Read about CLINUVEL’s program for variegate porphyria here.
|Other common terms: VP|
|ICD-10 classification: E80.2|
|Prevalence: 1:100,000 in European countries|
|Causes: Inherited disease; defective enzyme causes inability to properly produce haem.|
|Symptoms: Blistering lesions, chronic fragility of sun and light-exposed skin, especially the back of the hands and the face. Lesions are slow to health or do not at all, and are prone to infection.|
|Treatments/cures: No standard care or therapy.|
|Differential diagnosis: Other porphyrias.|
Variegate porphyria (VP) is a rare autosomal dominant inherited disorder resulting from the deficiency of the mitochondrial enzyme protoporphyrinogen oxidase (PPOX), the sixth enzyme of the haem biosynthesis pathway.
A debilitating and burdensome disease for patients, VP is classified as both a cutaneous and acute porphyria. The cutaneous symptoms are characterised by adult-onset blistering lesions (bullous symptoms, subepidermal vesicles) and chronic fragility (hypotrophy and hypoplasia) of sun and light-exposed skin, especially the back of the hands and the face. The propensity of the dermis to form wounds (lesions and erosions which form crusts, heal slowly or not at all, and are prone to infection) following the mechanical use of hands and feet further restricts VP patients in their daily activities.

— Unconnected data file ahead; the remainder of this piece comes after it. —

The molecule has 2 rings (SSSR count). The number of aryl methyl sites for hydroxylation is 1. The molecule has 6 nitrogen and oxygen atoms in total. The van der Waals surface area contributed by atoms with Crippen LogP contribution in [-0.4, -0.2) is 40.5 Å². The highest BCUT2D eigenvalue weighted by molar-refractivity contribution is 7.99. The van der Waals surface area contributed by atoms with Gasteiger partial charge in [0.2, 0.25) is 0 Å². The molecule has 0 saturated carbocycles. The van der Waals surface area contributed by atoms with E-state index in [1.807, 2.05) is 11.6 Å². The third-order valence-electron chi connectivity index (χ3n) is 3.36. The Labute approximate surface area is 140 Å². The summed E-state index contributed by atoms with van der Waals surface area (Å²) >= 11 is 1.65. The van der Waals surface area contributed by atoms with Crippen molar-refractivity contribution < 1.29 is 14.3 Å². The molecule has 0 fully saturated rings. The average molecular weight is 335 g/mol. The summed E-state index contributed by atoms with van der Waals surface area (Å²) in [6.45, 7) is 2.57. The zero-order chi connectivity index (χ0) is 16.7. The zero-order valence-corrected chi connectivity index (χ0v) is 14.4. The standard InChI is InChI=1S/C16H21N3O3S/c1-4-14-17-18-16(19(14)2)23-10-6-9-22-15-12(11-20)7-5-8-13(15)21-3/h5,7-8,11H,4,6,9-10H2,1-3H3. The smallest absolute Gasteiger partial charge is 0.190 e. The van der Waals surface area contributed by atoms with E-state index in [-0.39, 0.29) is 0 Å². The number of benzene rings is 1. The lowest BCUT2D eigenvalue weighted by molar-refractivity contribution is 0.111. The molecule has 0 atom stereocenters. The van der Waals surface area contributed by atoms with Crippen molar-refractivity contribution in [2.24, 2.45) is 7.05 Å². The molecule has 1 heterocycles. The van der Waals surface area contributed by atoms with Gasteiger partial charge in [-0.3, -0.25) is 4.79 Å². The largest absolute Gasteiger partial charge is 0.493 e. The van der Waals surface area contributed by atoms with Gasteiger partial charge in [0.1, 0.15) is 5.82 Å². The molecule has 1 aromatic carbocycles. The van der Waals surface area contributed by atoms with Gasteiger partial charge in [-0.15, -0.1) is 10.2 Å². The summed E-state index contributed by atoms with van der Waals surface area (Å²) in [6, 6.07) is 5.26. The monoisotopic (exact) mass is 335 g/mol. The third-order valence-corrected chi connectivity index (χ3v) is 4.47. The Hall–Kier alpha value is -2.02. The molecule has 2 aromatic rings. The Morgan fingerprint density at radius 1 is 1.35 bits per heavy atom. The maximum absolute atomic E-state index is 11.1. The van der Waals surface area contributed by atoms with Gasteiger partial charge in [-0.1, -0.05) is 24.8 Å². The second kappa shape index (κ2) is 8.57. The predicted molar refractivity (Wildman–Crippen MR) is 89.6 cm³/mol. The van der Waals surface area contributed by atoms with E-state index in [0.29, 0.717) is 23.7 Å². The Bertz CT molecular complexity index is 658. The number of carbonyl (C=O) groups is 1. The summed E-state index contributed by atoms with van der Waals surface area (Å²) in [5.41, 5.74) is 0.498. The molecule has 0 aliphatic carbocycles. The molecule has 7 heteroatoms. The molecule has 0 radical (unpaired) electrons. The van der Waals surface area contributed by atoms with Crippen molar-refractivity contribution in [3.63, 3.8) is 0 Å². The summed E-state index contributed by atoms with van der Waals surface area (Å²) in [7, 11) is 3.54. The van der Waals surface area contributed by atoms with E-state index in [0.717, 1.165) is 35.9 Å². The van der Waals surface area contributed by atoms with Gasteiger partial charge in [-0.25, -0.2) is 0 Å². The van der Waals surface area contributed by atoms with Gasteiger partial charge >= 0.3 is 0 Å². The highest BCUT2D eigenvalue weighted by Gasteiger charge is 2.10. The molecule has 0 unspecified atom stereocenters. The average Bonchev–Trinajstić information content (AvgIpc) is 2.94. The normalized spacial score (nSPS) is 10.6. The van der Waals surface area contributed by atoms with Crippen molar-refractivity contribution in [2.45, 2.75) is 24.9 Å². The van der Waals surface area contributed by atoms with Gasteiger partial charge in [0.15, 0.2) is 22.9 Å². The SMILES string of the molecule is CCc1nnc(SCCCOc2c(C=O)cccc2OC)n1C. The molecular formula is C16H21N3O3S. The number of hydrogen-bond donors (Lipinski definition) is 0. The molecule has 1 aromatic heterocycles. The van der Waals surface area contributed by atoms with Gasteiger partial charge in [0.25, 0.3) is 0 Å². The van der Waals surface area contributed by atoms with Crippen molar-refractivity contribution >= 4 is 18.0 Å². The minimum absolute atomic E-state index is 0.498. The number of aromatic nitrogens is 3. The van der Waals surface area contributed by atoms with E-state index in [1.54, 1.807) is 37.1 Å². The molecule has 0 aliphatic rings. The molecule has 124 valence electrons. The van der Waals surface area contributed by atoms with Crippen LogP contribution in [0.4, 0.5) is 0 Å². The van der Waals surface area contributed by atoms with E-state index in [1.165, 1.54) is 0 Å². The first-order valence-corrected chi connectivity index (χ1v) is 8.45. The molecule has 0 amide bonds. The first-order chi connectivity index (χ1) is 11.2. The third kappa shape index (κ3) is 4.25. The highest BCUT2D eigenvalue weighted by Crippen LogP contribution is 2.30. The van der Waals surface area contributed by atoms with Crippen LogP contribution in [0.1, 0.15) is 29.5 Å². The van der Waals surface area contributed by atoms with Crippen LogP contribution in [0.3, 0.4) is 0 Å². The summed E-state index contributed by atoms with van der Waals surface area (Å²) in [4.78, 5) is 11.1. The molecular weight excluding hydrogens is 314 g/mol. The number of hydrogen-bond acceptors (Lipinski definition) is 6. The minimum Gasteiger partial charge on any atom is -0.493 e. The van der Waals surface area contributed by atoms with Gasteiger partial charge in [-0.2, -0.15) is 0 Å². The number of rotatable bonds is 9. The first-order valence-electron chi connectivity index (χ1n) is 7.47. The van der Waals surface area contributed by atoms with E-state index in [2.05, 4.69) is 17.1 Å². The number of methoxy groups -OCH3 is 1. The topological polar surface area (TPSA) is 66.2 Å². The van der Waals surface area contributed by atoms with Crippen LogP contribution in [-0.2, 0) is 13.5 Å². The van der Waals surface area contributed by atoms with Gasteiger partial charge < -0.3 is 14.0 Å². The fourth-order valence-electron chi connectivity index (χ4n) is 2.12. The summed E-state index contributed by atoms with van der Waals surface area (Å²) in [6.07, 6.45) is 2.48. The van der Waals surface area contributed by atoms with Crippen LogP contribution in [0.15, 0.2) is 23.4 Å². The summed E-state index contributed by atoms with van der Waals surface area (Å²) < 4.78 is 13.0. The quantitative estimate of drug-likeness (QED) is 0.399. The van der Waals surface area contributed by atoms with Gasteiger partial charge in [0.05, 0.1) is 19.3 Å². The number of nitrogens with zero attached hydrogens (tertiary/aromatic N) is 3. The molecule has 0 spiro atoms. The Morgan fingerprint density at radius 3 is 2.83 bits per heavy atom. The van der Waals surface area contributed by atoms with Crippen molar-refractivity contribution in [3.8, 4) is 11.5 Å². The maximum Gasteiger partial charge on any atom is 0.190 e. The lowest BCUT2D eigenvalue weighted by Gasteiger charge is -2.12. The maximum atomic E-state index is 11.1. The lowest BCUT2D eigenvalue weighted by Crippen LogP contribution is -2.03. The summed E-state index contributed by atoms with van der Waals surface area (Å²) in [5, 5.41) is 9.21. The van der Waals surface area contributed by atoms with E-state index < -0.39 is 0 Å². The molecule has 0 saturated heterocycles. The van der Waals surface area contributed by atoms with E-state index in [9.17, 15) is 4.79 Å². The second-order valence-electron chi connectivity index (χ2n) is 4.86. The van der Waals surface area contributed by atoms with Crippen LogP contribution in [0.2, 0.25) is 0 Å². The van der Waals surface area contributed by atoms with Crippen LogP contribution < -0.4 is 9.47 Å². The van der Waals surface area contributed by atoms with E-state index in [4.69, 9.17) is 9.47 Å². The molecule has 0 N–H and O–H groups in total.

The reported prevalence of VP varies from 0.3 to 2 cases per 100,000 inhabitants but has been reported as more common in the Caucasian South African population (up to 1 in 300 people) due to a founder effect. European prevalence varies from 0.32 to 1 cases per 100,000 inhabitants, whereas the reported prevalence in the US is 0.5 cases per 100,000 inhabitants.
Typically, patients experience scarring of the face, hands and feet. Patients diagnosed with VP experience phototoxicity and suffer episodes in spring and summer when the atmospheric intensity of light increases. The acute neurovisceral symptoms may present as severe episodes as early as adolescence, with women more affected than men. Psychiatric disturbances, autonomic neuropathy and muscle weakness have been reported in some patients.
Currently, there is no standard of care or alternative therapy for cutaneous VP symptoms. Patients are forced to lead a life sheltered from light and to avoid any mechanical contact with their skin surface or risk of triggering wounds and long-lasting blistering.